For as long as there have been sequencers, producers have been experiencing the joy of coming up with a decent loop, followed by the frustration of not being able to develop this idea into a full song.
If you’re stuck in that initial groove, here are six tips to help you get out of it.
Tip 1: If you have to stop midway through arranging to design a bread-and-butter sound such as an FX sweep or riser, then you’re not working efficiently. Stock up your favourite banks of go-to effects and incidental sounds that can easily be thrown onto your DAW’s timeline with minimal effort.
Tip 2: Following the previous point, the sooner you can get ‘placeholder’ elements in the track (such as crash cymbals, reverse cymbals, stock white noise sweeps, etc), the better. These make a standard, cyclical loop sound a lot more interesting and polished, even if you end up swapping the sounds out later.
Tip 3: When stock FX sounds won’t cut it, spend 5-10 minutes firing your existing elements into creative effects such as eccentric delay returns or weird reverb algorithms. Render the results and weave them into your track for FX that are sonically similar to the rest of the parts.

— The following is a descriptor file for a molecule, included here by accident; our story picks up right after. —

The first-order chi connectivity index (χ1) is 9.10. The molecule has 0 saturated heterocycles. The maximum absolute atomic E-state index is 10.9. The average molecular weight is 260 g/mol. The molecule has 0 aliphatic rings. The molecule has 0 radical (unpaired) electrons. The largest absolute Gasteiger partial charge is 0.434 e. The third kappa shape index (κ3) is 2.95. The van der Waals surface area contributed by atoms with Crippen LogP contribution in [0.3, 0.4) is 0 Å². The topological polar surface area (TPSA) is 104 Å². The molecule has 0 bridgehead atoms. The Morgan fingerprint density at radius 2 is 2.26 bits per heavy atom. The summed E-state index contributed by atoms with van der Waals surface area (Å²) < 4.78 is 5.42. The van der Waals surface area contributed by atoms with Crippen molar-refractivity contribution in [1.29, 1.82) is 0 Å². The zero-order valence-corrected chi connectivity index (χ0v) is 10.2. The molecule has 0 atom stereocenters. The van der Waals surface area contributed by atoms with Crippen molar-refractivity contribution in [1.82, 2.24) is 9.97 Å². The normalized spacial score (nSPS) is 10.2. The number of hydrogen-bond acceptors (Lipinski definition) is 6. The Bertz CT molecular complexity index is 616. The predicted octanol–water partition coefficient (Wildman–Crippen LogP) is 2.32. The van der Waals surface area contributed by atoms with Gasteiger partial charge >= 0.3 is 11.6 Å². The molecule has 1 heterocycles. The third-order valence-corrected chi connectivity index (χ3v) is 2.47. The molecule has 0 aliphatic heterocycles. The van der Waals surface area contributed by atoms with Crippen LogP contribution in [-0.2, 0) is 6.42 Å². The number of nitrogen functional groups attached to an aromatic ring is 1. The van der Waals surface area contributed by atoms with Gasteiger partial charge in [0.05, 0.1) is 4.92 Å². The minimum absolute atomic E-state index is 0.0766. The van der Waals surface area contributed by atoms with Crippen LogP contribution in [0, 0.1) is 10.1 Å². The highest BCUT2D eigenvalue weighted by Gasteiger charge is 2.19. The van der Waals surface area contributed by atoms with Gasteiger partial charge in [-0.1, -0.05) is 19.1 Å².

Tip 4: Bust out of the loop immediately by duplicating your initial ‘A’ section, then creating ‘B’ and ‘C’ sections that flow into and out of your initial idea. Spend time getting the transitions just right, and you’ll have plenty of inspiration to finish the track.
Tip 5: Once you have a core loop, spend time creating an exciting build-up or edit section that’s designed to flow perfectly into your main loop. This will quickly help turn a monotonous, ever-repeating loop into something that sounds more like an actual song.
Tip 6: Everyone knows the ‘subtractive arrangement’ technique - duplicate your parts out for several minutes, then mute or delete MIDI and audio regions to form the bare bones of the arrangement. Be careful, though - it’s easy to create boring records if you don’t spend enough time on transitions.